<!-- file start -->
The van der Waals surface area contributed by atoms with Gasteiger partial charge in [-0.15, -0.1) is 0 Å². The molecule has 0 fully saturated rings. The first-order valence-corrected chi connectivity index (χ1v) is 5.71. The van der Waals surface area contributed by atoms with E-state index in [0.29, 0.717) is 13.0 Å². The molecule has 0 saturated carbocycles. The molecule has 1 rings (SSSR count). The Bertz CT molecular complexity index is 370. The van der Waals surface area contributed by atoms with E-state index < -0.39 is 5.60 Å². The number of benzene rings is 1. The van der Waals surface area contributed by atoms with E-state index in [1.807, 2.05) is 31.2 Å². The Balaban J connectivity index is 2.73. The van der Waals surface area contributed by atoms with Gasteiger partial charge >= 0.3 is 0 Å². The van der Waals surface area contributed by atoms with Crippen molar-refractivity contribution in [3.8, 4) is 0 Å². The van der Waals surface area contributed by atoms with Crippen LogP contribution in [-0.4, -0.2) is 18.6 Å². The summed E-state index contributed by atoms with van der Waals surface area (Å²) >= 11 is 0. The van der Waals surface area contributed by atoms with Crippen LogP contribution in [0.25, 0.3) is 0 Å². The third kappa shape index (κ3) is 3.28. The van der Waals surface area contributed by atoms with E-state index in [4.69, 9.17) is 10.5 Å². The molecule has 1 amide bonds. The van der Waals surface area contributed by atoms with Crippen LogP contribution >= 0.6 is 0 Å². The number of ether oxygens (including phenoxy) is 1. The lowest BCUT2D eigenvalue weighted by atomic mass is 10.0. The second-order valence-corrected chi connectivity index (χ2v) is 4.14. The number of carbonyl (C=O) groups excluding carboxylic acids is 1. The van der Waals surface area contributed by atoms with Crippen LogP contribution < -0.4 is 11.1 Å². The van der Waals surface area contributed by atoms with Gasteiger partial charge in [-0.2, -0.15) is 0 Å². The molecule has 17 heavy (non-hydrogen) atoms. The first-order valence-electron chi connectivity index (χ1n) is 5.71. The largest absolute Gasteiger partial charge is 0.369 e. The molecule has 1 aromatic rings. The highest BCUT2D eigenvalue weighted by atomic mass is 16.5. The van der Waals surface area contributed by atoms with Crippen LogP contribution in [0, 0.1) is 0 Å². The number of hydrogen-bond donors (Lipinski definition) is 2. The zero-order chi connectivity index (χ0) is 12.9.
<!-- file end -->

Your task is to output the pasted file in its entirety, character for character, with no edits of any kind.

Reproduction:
The van der Waals surface area contributed by atoms with Gasteiger partial charge in [-0.15, -0.1) is 0 Å². The molecule has 0 fully saturated rings. The first-order valence-corrected chi connectivity index (χ1v) is 5.71. The van der Waals surface area contributed by atoms with E-state index in [0.29, 0.717) is 13.0 Å². The molecule has 0 saturated carbocycles. The molecule has 1 rings (SSSR count). The Bertz CT molecular complexity index is 370. The van der Waals surface area contributed by atoms with E-state index < -0.39 is 5.60 Å². The number of benzene rings is 1. The van der Waals surface area contributed by atoms with E-state index in [1.807, 2.05) is 31.2 Å². The Balaban J connectivity index is 2.73. The van der Waals surface area contributed by atoms with Gasteiger partial charge >= 0.3 is 0 Å². The van der Waals surface area contributed by atoms with Crippen molar-refractivity contribution in [3.8, 4) is 0 Å². The van der Waals surface area contributed by atoms with Crippen LogP contribution in [-0.4, -0.2) is 18.6 Å². The summed E-state index contributed by atoms with van der Waals surface area (Å²) >= 11 is 0. The van der Waals surface area contributed by atoms with Crippen LogP contribution in [0.25, 0.3) is 0 Å². The third kappa shape index (κ3) is 3.28. The van der Waals surface area contributed by atoms with E-state index in [4.69, 9.17) is 10.5 Å². The molecule has 1 amide bonds. The van der Waals surface area contributed by atoms with Crippen LogP contribution >= 0.6 is 0 Å². The number of ether oxygens (including phenoxy) is 1. The lowest BCUT2D eigenvalue weighted by atomic mass is 10.0. The second-order valence-corrected chi connectivity index (χ2v) is 4.14. The number of carbonyl (C=O) groups excluding carboxylic acids is 1. The van der Waals surface area contributed by atoms with Crippen LogP contribution < -0.4 is 11.1 Å². The van der Waals surface area contributed by atoms with Gasteiger partial charge in [-0.2, -0.15) is 0 Å². The molecule has 17 heavy (non-hydrogen) atoms. The first-order valence-electron chi connectivity index (χ1n) is 5.71. The largest absolute Gasteiger partial charge is 0.369 e. The molecule has 1 aromatic rings. The highest BCUT2D eigenvalue weighted by atomic mass is 16.5. The van der Waals surface area contributed by atoms with Crippen LogP contribution in [0, 0.1) is 0 Å². The number of hydrogen-bond donors (Lipinski definition) is 2. The zero-order chi connectivity index (χ0) is 12.9.